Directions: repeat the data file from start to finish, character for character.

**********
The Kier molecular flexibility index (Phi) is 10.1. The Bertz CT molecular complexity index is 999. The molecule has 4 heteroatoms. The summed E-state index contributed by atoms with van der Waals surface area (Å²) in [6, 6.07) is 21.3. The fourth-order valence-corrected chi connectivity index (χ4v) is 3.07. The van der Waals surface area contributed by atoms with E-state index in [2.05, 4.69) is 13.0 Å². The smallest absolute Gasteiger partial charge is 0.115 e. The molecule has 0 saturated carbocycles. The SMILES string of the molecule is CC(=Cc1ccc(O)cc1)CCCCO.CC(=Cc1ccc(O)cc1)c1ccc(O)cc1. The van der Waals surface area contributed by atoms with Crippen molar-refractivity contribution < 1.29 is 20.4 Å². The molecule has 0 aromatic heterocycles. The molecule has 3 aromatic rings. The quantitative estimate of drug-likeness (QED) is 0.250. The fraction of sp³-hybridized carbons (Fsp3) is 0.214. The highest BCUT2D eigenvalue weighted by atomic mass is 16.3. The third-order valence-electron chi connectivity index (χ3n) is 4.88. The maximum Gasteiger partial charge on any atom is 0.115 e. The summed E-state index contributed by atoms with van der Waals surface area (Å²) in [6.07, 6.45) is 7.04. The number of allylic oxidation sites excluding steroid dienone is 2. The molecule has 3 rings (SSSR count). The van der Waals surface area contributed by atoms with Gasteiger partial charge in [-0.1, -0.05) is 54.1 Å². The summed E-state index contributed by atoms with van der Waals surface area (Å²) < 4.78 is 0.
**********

The Kier molecular flexibility index (Phi) is 10.1. The Bertz CT molecular complexity index is 999. The molecule has 4 heteroatoms. The summed E-state index contributed by atoms with van der Waals surface area (Å²) in [6, 6.07) is 21.3. The fourth-order valence-corrected chi connectivity index (χ4v) is 3.07. The van der Waals surface area contributed by atoms with E-state index in [2.05, 4.69) is 13.0 Å². The smallest absolute Gasteiger partial charge is 0.115 e. The molecule has 0 saturated carbocycles. The SMILES string of the molecule is CC(=Cc1ccc(O)cc1)CCCCO.CC(=Cc1ccc(O)cc1)c1ccc(O)cc1. The van der Waals surface area contributed by atoms with Crippen molar-refractivity contribution < 1.29 is 20.4 Å². The molecule has 0 aromatic heterocycles. The molecule has 3 aromatic rings. The quantitative estimate of drug-likeness (QED) is 0.250. The fraction of sp³-hybridized carbons (Fsp3) is 0.214. The highest BCUT2D eigenvalue weighted by atomic mass is 16.3. The third-order valence-electron chi connectivity index (χ3n) is 4.88. The maximum Gasteiger partial charge on any atom is 0.115 e. The summed E-state index contributed by atoms with van der Waals surface area (Å²) in [6.07, 6.45) is 7.04. The number of allylic oxidation sites excluding steroid dienone is 2. The molecule has 3 rings (SSSR count). The van der Waals surface area contributed by atoms with Gasteiger partial charge in [-0.1, -0.05) is 54.1 Å². The summed E-state index contributed by atoms with van der Waals surface area (Å²) < 4.78 is 0.